When ready to bake, preheat the oven to 170°C and grease the 23cm tart pan well. On a floured bench-top or board, roll the pastry out to about 3mm thickness - no thicker unless you want a thick, biscuity crust. If it breaks, don't worry - just patch it up and work it in to the edges, using your fingers to smooth out the cracks if there are any. Cut or tear off some greaseproof baking paper/parchment, with at least 5cm overhang, place gently on to the raw pastry and fill with ceramic baking beads or raw dried legumes - chickpeas are good. Bake in the oven for 10 minutes, then carefully remove the beads using the paper as a sling and return to the oven to bake for another 10 minutes. Make sure the crust is COMPLETELY cool before filling.
Frangipane/Almond cream/Crème d'Amandes
100g butter, carefully softened
100g icing sugar
150g ground almonds/almond flour
1 Tbsp cornflour
1 Tbsp plain flour
1 Tbsp brandy (or rum)
Cream the butter and sugar with the hand mixer, then add the remaining ingredients, beating well after each addition, especially after the eggs. You want it to be like creamed cookie mixture, so that it retains some aeration during the baking and the pears don't sink in.
Assembling the pie
Preheat the oven to 190°C.
Spoon the frangipane in to the cold pastry shell. You want a gap of about 1cm from the top edges of the pastry shell, so you may have a little left over. Use a rubber spatula to smooth it out. Then, remove the pears from the liquid but keep the liquid! Slice each pear in to 4-5 vertical slices to about 2cm away from the stalk to avoid breakage. I like to trim the cheeks slightly so they fit nicely with a flat surface in to the next one, if that makes sense. Then, VERY carefully fan the pear out on the board and cut out the calyx (the hard bit at the bottom) and seeds. Lift it carefully to the pie dish and place in a nicely-fanned way with the stalk facing the centre of the pie. Continue with the rest - you'll probably have 2 pears left over. I always like having those extra two because it means I have backup if one falls apart and I can use them for other luscious baked goods. Anyway, I digress. Place the tart in the oven and bake for 40-50 minutes, or until frangipane is golden wherever it's exposed. While it's baking, strain the pear liquid in to a small pot and bring to the boil. Lower the heat and have it on a fast simmer (do keep stirring form time to time) to reduce the liquid until it's about a third of its original volume. Once the tart is cooked, remove and cool slightly before brushing on the reduced liquid as a lovely glaze. When the tart is cool, gently ease the ring of the tart dish away - it may need help with a knife around the top edge if any frangipane has overflowed slightly - and serve! You can serve it warm with icecream or cream... or really any way you want to.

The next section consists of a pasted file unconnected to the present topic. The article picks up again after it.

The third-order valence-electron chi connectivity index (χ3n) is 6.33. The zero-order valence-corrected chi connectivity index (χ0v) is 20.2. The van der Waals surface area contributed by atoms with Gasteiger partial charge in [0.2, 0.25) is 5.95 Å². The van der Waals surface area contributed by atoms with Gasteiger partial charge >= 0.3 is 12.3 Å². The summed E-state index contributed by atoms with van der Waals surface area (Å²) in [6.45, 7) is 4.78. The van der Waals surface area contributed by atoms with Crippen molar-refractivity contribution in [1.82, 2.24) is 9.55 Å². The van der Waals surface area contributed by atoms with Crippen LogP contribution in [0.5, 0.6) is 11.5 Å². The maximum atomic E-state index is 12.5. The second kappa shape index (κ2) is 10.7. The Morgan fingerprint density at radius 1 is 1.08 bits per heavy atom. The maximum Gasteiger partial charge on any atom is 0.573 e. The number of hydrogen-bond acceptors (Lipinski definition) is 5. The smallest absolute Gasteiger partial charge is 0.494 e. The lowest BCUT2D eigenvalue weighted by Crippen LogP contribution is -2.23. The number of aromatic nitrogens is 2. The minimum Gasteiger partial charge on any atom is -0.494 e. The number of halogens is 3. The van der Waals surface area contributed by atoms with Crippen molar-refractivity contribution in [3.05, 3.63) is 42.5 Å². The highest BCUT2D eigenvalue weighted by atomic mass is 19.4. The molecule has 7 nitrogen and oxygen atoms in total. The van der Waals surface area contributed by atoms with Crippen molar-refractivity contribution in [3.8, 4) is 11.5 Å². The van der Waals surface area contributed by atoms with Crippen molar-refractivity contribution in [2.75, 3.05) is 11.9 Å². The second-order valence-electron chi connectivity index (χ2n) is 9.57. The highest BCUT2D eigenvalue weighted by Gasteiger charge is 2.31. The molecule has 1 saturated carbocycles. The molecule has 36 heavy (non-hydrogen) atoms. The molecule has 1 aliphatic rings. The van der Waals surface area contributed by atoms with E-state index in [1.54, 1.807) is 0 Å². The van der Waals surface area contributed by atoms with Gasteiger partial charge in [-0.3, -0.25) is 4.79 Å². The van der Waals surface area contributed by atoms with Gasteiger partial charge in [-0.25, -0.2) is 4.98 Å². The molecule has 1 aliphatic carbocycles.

If you have leftovers or would rather make individual tarts, use the same method (with a slightly shorter blind-bake) with a muffin tin. I did this with my pastry offcuts and leftover frangipane, using a mixture of the chopped pear-remains and some apple sauce from a roast pork lunch. I then topped them with flaked almonds and a couple of thin slices of pear, then baked for 20-25 minutes and glazed while hot (see last picture below). SO delicious and perfect for a sophisticated afternoon tea. Or with your coffee at breakfast time like I do...